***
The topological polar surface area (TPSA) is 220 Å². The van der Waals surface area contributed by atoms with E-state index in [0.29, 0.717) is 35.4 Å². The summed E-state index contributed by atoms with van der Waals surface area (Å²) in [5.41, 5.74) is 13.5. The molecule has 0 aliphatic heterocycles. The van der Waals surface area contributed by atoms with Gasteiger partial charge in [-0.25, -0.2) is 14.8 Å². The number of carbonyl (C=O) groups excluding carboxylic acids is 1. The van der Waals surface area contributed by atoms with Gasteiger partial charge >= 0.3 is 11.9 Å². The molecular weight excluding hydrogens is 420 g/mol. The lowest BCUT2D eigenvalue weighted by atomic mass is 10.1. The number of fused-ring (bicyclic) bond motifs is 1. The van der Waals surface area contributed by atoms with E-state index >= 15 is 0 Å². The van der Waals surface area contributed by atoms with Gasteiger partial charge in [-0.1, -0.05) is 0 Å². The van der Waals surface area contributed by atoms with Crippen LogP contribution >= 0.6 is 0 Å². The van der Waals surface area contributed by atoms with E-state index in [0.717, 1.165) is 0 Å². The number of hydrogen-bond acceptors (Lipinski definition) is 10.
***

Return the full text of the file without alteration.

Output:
The topological polar surface area (TPSA) is 220 Å². The van der Waals surface area contributed by atoms with E-state index in [0.29, 0.717) is 35.4 Å². The summed E-state index contributed by atoms with van der Waals surface area (Å²) in [5.41, 5.74) is 13.5. The molecule has 0 aliphatic heterocycles. The van der Waals surface area contributed by atoms with Gasteiger partial charge in [-0.25, -0.2) is 14.8 Å². The number of carbonyl (C=O) groups excluding carboxylic acids is 1. The van der Waals surface area contributed by atoms with Gasteiger partial charge >= 0.3 is 11.9 Å². The molecular weight excluding hydrogens is 420 g/mol. The lowest BCUT2D eigenvalue weighted by atomic mass is 10.1. The number of fused-ring (bicyclic) bond motifs is 1. The van der Waals surface area contributed by atoms with E-state index >= 15 is 0 Å². The van der Waals surface area contributed by atoms with Gasteiger partial charge in [-0.1, -0.05) is 0 Å². The van der Waals surface area contributed by atoms with Crippen LogP contribution >= 0.6 is 0 Å². The van der Waals surface area contributed by atoms with E-state index in [0.717, 1.165) is 0 Å². The number of hydrogen-bond acceptors (Lipinski definition) is 10.